You are here

Dovell, Karen: "Classical Thermopylae in Works by Emily Dickinson: War, Death, and Immortality"

Classical Thermopylae in Works by Emily Dickinson: War, Death, and Immortality

Karen Dovell, SUNY Suffolk Community College

Selected works by Emily Dickinson reflect her ongoing engagement with Western classical tradition. Critics who have focused on this tradition in Dickinson’s works note her familiarity with classical philology, history, mythology and philosophy; they cite her well-documented knowledge of Latin and Greek, finding similarities between her terse lyric form and the Greek epigrams and Horatian odes she studied in school. However, discussions of Dickinson’s classical allusions have centered mainly on establishing the extent of her knowledge; they do not account for the reception of classical tradition in nineteenth-century American culture, and rarely comment on ways in which Dickinson may have adapted it for her own purposes.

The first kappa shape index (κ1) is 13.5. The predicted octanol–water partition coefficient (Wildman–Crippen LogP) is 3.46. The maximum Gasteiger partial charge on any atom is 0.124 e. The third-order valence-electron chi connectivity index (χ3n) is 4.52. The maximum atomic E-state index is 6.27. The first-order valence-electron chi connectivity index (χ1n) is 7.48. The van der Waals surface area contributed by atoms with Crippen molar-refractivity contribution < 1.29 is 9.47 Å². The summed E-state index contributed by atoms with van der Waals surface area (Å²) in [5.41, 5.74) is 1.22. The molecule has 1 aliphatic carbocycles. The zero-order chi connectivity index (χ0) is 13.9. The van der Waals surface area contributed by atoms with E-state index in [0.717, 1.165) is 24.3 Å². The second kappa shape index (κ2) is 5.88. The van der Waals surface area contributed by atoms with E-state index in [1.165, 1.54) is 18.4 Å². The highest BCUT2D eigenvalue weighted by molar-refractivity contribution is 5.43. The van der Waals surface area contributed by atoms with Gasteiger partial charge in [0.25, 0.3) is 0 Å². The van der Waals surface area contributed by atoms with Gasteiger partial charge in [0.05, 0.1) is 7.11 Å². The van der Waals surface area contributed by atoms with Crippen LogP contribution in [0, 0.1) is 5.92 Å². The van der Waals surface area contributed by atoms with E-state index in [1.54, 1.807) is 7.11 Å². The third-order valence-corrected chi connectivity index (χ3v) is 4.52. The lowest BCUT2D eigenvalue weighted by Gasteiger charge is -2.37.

This paper focuses on Dickinson’s allusions to the Battle of Thermopylae, an event in classical history with particular resonance in nineteenth-century American culture. At Thermopylae, a narrow mountain pass in ancient Greece, three hundred Spartan soldiers and their leader, King Leonidas, died while defending the pass against the invading Persian army in 480 B.C. According to classical tradition, as Dickinson knew, the defenders of Thermopylae exemplified heroic self-sacrifice in the face of certain death, for which they achieved immortality. As Dickinson also surely knew, references to Thermopylae, Leonidas, and the Spartan soldiers were common in nineteenth-century American culture, in connection with contemporary warfare. Beginning with the battle of the Alamo in 1836, and throughout the Mexican War and the Civil War, newspapers and journals cited Thermopylae repeatedly as a symbol of heroic self-sacrifice in the name of patriotism, associating classical civic virtue with the actions of American soldiers and commanders. Dickinson alludes to Thermopylae in four poems and two letters, written between 1863 and 1886. It is her most frequent classical reference, yet to date there has been no in-depth study of this allusion as a recurrent figure in her work, in the context of its significance in nineteenth-century American culture. Dickinson questions whether the sacrifice is necessary or worthwhile, and whether it will lead to immortality. In Dickinson’s engagement with classical tradition, Thermopylae emerges as a complex figure for her central themes of death and immortality.